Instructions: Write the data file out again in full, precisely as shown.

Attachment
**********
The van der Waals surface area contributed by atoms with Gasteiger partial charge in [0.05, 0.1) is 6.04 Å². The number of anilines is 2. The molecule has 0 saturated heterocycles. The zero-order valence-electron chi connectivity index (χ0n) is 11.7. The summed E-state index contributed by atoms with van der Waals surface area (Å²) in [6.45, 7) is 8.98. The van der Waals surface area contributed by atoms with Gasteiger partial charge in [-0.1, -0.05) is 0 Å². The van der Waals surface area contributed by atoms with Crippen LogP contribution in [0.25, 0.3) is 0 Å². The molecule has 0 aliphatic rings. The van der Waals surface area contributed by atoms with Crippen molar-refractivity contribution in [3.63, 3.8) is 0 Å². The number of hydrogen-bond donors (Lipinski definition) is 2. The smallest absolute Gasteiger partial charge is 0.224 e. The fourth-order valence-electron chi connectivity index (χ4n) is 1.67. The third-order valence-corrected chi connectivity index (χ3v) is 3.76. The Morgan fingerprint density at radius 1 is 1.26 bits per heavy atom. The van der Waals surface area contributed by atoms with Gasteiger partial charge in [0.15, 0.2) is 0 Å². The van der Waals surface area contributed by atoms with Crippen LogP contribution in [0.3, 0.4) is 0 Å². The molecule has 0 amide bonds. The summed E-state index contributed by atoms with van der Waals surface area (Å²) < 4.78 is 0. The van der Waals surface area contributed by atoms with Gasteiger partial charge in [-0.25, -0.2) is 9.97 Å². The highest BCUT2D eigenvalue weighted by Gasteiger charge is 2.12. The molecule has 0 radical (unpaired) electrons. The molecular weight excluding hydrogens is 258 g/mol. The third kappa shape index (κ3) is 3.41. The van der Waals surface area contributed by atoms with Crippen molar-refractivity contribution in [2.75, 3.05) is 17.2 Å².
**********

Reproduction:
The van der Waals surface area contributed by atoms with Gasteiger partial charge in [0.05, 0.1) is 6.04 Å². The number of anilines is 2. The molecule has 0 saturated heterocycles. The zero-order valence-electron chi connectivity index (χ0n) is 11.7. The summed E-state index contributed by atoms with van der Waals surface area (Å²) in [6.45, 7) is 8.98. The van der Waals surface area contributed by atoms with Gasteiger partial charge in [-0.1, -0.05) is 0 Å². The van der Waals surface area contributed by atoms with Crippen LogP contribution in [0.25, 0.3) is 0 Å². The molecule has 0 aliphatic rings. The van der Waals surface area contributed by atoms with Crippen molar-refractivity contribution in [3.63, 3.8) is 0 Å². The number of hydrogen-bond donors (Lipinski definition) is 2. The smallest absolute Gasteiger partial charge is 0.224 e. The fourth-order valence-electron chi connectivity index (χ4n) is 1.67. The third-order valence-corrected chi connectivity index (χ3v) is 3.76. The Morgan fingerprint density at radius 1 is 1.26 bits per heavy atom. The van der Waals surface area contributed by atoms with Gasteiger partial charge in [0.15, 0.2) is 0 Å². The van der Waals surface area contributed by atoms with Crippen LogP contribution in [0.3, 0.4) is 0 Å². The molecule has 0 amide bonds. The summed E-state index contributed by atoms with van der Waals surface area (Å²) < 4.78 is 0. The van der Waals surface area contributed by atoms with Gasteiger partial charge in [-0.25, -0.2) is 9.97 Å². The highest BCUT2D eigenvalue weighted by Gasteiger charge is 2.12. The molecule has 0 radical (unpaired) electrons. The molecular weight excluding hydrogens is 258 g/mol. The third kappa shape index (κ3) is 3.41. The van der Waals surface area contributed by atoms with Crippen molar-refractivity contribution in [2.75, 3.05) is 17.2 Å².